During the 2010 NASA / JAXA Hayabusa re-entry observational campaign, a system of four co-located cameras was deployed by Utah State University on the NASA DC-8 Airborne Laboratory to track and measure the spacecraft fragmentation and sample return capsule descent. These instruments included an intensified video camera for narrow-field tracking, an intensified video camera for visible and near-infrared spectral measurements from 400 to 900 nm, and a near-infrared InGaAs spectrograph for high resolution measurements from 980 to 1080 nm. The latter was configured to monitor the capsule emissions' spectral evolution during descent, seeking evidence of possible carbon signatures due to ablation of the heat shield. Data complement previous Stardust capsule observations where distinct 1069 nm emission signatures were measured, likely associated with carbon ablation from the Phenolic Impregnated Carbon Ablator (PICA) heat shield. The Hayabusa capsule spectra also exhibit 1069 nm line emissions, appearing intermittently at ∼13:52:05, persisting from ∼13:52:10-13:52:20 as the capsule approached peak heating, and weakening to undetectable levels after ∼13:52:20. Continuum emission and nitrogen line emissions were detected simultaneously. The evolutions of these signatures over the course of re-entry are investigated, in comparison with model predictions and complementary campaign data. © 2012 by the American Institute of Aeronautics and Astronautics, Inc.


Snively J.B.,Utah State University | Snively J.B.,Embry - Riddle Aeronautical University | Taylor M.J.,Utah State University | Jenniskens P.,Search for Extraterrestrial Intelligence Institute | And 4 more authors.
Journal of Spacecraft and Rockets | Year: 2014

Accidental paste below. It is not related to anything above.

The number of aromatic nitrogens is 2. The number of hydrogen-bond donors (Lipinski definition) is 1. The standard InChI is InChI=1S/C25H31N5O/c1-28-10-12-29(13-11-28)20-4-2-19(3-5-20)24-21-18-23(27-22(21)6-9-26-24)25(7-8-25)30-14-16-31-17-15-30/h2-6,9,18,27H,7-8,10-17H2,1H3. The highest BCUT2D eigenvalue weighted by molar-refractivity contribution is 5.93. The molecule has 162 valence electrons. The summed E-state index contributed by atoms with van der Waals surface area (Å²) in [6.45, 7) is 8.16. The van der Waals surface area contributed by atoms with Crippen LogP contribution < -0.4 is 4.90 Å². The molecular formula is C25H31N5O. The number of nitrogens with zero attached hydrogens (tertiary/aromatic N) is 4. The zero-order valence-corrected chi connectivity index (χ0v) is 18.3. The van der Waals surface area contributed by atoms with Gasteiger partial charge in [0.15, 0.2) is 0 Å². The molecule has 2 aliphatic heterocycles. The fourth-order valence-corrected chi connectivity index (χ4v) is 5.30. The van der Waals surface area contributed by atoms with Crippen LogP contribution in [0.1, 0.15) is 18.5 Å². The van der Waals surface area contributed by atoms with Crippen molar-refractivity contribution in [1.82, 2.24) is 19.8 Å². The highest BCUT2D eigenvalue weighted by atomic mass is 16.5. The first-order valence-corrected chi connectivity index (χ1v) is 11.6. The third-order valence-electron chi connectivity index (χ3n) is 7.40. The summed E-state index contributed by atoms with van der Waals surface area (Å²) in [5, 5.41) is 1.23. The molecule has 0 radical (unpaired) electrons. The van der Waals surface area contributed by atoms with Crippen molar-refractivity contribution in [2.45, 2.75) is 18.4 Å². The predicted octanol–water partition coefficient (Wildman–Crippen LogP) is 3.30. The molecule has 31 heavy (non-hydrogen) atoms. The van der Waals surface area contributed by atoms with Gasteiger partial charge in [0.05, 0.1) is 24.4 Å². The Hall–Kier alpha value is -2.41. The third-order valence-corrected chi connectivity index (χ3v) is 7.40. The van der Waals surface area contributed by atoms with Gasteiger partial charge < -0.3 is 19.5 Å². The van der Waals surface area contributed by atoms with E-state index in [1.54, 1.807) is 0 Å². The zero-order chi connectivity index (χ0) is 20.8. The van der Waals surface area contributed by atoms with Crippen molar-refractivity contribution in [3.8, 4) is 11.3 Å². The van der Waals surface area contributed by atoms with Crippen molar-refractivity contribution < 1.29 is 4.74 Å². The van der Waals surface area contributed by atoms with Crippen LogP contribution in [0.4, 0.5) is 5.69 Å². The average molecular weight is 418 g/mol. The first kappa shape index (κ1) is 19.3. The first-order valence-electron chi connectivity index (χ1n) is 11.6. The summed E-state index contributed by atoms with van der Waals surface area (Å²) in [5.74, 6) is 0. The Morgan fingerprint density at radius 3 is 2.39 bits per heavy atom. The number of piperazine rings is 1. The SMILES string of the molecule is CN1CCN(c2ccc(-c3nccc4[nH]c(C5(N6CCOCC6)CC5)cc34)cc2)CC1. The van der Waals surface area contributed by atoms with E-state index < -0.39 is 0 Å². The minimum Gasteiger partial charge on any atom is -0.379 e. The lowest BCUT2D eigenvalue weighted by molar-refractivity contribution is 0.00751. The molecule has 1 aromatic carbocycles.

As part of the 2010 airborne observational campaign for the Hayabusa capsule reentry, a system of four colocated cameras was deployed to track and measure the spacecraft fragmentation and sample return capsule descents. These instruments included an intensified video camera for narrow-field tracking, an intensified video camera for visible and near-infrared spectral measurements from 400 to 900 nm, and a near-infrared spectrograph for high-resolution measurements from 980 to 1080 nm. The latter was configured to monitor the spectral evolution of capsule emissions during descent, seeking evidence of possible carbon signatures due to ablation of the heat shield. The data complement previous Stardust capsule observations in which distinct 1069 nm emission signatures were measured, likely associated with carbon ablation from the Phenolic Impregnated Carbon Ablator heat shield. The Hayabusa capsule spectra also exhibited 1069nmline emissions, appearing intermittently at ~13:52:05, persisting from approximately 13:52:10 to 13:52:20 as the capsule approached peak heating, and weakening to undetectable levels after ~13:52:20. Continuum emission and nitrogen line emissions were detected simultaneously. The evolutions of these signatures over the course of reentry are investigated, in comparison with model predictions and complementary campaign data. Copyright © 2013 by the American Institute of Aeronautics and Astronautics, Inc.